…..like a sheet left out by a forgetful washer woman
a rectangle of blue galvanized roofing, creased in the middle,
momentarily hangs high on the electricity poles’ connecting wire.
Another is kitchen foil wrapping itself around a concrete bollard…
….are we off- air?… Its like a mad-arse intruder is beating on
my roof…he can’t find the door….. determined to enter
ceiling’s cracking…. pissing rain down the inside walls… signal’s breaking
up… I’m out of here…
The ordinary in the extraordinary. Oxymorons collide.
The brain lurches, searches for a peg, a paradigm
to frame Hurucan the angry god, Leviathan the leveler,
tireless Father Time, who keeps tapping. Oh God,
how swift the wind, how fast the journey of prayer?
…September. The sea’s a steely sheet, the sky a shitty smudge…trees left standing are limp, without foliage …… air conditioning units rest on the roadside …..the postcard pink beach resembles an airplane crash site, mangled metal protruding from the sand… no black box to explain its descent… meteorologists……coriolis force……moist warm air rises ……makes the whole mass whirl……your reporter…… moist warm air.
And when you lift your head, there above you, the hillside,
carpeted with debris, suggests some madness had overtaken
the householders; made them unhinge doors, smash windows,
kick out walls, slam mattresses onto rain sodden ground,
send roofs spinning in the wind and, finally overcome, straight jacketed
by weariness, helplessly watch the erosion of their worlds.
>hi, lighten up guys. i’m rosie-leigh, black folk
>dance and sing through all kinds of tragedy
>kept the spirit down those dark days of slavery
>i’m at u c …doing a cultural studies degree
>for this research with my buddy joe
>i really, really want to know
>does anyone have good caribbean song lyrics
>about high winds that blow?
>way to go sis, way to go
>check the clever lines below
>in the consternation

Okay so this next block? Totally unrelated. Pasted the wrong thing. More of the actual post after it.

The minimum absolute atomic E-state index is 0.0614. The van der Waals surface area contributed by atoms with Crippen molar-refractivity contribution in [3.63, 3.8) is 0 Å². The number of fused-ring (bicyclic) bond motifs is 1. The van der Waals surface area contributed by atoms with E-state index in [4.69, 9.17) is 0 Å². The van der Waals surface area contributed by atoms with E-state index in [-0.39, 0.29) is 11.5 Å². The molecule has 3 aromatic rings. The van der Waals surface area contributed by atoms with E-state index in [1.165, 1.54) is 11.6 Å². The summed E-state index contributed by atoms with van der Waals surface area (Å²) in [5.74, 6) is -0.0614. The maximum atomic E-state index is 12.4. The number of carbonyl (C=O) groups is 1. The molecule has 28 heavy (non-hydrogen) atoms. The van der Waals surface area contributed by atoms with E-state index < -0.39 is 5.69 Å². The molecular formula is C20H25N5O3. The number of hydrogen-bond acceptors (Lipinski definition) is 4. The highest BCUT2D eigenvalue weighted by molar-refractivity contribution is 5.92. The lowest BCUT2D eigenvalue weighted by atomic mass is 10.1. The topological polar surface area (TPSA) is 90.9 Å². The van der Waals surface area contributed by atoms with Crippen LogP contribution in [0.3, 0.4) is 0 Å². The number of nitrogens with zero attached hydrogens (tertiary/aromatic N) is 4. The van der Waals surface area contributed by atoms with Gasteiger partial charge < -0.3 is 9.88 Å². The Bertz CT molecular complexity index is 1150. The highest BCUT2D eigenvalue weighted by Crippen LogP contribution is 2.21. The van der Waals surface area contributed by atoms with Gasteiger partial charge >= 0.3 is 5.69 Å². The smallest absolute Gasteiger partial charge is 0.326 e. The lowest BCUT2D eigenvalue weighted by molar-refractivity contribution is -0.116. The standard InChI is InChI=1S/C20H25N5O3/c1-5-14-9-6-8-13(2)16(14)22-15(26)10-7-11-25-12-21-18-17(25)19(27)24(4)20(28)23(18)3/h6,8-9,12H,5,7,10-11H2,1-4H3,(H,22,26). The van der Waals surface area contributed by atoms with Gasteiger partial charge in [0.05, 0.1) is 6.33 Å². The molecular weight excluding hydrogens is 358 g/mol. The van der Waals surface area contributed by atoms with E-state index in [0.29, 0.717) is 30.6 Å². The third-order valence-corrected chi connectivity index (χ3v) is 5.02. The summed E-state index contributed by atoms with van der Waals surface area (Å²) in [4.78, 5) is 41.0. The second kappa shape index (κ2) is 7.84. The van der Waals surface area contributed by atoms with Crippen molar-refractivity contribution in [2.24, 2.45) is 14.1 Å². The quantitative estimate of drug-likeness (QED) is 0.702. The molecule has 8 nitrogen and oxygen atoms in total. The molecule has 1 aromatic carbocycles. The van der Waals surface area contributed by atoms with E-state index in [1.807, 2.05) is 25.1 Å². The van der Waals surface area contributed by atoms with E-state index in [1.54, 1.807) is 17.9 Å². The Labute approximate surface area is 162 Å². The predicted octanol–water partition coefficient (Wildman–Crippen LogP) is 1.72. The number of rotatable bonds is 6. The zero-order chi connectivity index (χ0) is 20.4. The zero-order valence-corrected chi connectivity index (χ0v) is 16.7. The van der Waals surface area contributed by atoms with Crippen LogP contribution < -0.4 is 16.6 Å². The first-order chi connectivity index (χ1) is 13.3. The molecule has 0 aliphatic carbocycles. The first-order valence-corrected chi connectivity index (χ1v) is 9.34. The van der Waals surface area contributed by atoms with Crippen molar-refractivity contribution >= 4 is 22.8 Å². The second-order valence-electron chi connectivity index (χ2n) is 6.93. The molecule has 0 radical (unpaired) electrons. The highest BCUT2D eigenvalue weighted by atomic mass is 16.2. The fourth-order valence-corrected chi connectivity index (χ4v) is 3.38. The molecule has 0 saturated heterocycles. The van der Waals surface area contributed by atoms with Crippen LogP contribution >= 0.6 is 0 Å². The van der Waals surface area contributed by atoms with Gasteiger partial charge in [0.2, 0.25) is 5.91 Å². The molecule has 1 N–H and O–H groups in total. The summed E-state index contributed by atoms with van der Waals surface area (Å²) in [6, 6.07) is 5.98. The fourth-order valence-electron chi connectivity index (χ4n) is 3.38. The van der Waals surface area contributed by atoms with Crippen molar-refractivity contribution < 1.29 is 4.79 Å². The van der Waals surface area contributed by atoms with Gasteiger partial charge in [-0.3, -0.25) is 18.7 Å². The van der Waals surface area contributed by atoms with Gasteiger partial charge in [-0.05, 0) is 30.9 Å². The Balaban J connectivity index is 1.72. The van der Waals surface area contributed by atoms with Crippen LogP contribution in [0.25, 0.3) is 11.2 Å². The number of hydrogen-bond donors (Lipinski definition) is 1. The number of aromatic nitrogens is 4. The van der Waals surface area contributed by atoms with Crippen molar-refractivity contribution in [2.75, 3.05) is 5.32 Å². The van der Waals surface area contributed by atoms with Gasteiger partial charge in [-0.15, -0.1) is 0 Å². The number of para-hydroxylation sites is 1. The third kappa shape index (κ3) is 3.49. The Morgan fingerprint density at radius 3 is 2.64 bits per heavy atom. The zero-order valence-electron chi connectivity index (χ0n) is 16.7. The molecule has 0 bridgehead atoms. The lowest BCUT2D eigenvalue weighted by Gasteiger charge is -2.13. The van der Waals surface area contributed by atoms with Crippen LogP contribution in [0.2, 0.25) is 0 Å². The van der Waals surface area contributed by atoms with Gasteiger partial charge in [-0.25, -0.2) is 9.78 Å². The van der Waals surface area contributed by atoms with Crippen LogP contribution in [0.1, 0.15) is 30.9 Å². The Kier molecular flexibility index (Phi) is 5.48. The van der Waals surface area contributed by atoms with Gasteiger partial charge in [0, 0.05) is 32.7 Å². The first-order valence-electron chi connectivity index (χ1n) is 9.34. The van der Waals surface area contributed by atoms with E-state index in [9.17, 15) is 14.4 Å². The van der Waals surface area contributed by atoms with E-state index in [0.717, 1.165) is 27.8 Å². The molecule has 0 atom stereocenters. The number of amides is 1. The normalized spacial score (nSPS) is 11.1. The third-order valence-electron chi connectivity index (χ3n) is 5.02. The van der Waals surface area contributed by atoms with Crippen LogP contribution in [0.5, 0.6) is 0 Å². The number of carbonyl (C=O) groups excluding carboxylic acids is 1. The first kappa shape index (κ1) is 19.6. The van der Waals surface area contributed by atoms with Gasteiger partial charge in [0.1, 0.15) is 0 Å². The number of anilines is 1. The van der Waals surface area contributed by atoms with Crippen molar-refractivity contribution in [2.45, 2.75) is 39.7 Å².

>you can feel the preparation
>bar off de door
>board up de window
>pung in de nail
>doan pung yuh finga
… gunshots ring out the next morning
broadcast their intended warning…
…..fellow citizens of this now sad fair land
the nation grants itself one hundred grand
‘……express our gratitude to our friends around the region and internationally. (If we have a hurricane a week, by Christmas the Caribbean could be united – English speaking of course.)……..We know that in any country one or two people will do foolish things….this is absolutely out of bounds… my government won’t allow a few to behave so selfishly in a time of national tragedy…’
>dear melanie, tom and I can’t leave the house for long,
>a mother who went out to help others…came back to nothing
>they carry machetes
a standpipe in church street
has become our community oasis
each day i fill four buckets
yesterday I shared
a coconut from a fallen tree
a bottle of drinking water
donated to my son and me
once again, small kindnesses are valued.
“Weather Reports: Grenada” is taken from Island Voices from St. Christopher & the Barracudas. In the words of its author and producer, “essentially it’s a take on island life in a mythical island state in the Caribbean. It takes the form of dramatic monologues, dialogues offered by a range of island characters encouraged to promote their island. The ‘voices’ include a coconut water vendor, gardener, taxi driver, radio DJ, bar owner, lawyer, wives of wealthy Caribbean men etc.”
•••Originally from St. Vincent, Philip Nanton now lives in Barbados where he is a lecturer and freelance writer. Publications include contributions to Caribbean Dispatches: Beyond the Tourist Dream (2006) and regular appearances in Poui. He also writes and produces BBC radio programmes on Caribbean artists.
A masterful piece. The spoken word production added a wonderfully creative dimension to what was already a complex, yet conversational, work of art. This created such a vivid sense of place and atmosphere, on multiple levels, that I was almost instantly transported.
Vivid imagery! Je L’aime! It jumps out at you!
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